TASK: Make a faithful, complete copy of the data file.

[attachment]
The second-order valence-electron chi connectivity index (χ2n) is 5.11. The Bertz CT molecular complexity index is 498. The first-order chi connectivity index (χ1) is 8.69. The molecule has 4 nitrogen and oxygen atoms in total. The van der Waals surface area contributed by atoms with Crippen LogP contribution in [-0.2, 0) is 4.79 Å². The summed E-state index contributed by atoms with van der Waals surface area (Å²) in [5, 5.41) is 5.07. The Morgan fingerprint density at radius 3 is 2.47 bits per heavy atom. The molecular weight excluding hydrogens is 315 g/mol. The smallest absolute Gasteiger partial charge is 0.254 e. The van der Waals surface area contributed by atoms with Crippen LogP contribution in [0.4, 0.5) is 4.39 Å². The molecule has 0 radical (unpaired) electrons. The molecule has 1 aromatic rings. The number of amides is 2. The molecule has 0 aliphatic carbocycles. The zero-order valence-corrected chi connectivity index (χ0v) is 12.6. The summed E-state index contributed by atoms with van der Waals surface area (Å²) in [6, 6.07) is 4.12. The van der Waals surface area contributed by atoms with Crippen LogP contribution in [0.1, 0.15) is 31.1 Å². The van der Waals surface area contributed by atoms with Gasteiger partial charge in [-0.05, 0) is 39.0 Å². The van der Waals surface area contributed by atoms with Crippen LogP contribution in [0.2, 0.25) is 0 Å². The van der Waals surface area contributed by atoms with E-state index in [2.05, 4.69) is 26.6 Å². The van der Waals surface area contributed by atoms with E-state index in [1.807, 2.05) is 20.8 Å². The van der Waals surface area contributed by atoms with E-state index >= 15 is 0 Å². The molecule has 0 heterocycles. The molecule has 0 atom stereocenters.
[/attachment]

The second-order valence-electron chi connectivity index (χ2n) is 5.11. The Bertz CT molecular complexity index is 498. The first-order chi connectivity index (χ1) is 8.69. The molecule has 4 nitrogen and oxygen atoms in total. The van der Waals surface area contributed by atoms with Crippen LogP contribution in [-0.2, 0) is 4.79 Å². The summed E-state index contributed by atoms with van der Waals surface area (Å²) in [5, 5.41) is 5.07. The Morgan fingerprint density at radius 3 is 2.47 bits per heavy atom. The molecular weight excluding hydrogens is 315 g/mol. The smallest absolute Gasteiger partial charge is 0.254 e. The van der Waals surface area contributed by atoms with Crippen LogP contribution in [0.4, 0.5) is 4.39 Å². The molecule has 0 radical (unpaired) electrons. The molecule has 1 aromatic rings. The number of amides is 2. The molecule has 0 aliphatic carbocycles. The zero-order valence-corrected chi connectivity index (χ0v) is 12.6. The summed E-state index contributed by atoms with van der Waals surface area (Å²) in [6, 6.07) is 4.12. The van der Waals surface area contributed by atoms with Crippen LogP contribution in [0.1, 0.15) is 31.1 Å². The van der Waals surface area contributed by atoms with Gasteiger partial charge in [-0.05, 0) is 39.0 Å². The van der Waals surface area contributed by atoms with Crippen LogP contribution in [0.2, 0.25) is 0 Å². The van der Waals surface area contributed by atoms with E-state index in [2.05, 4.69) is 26.6 Å². The van der Waals surface area contributed by atoms with E-state index in [1.807, 2.05) is 20.8 Å². The van der Waals surface area contributed by atoms with E-state index >= 15 is 0 Å². The molecule has 0 heterocycles. The molecule has 0 atom stereocenters.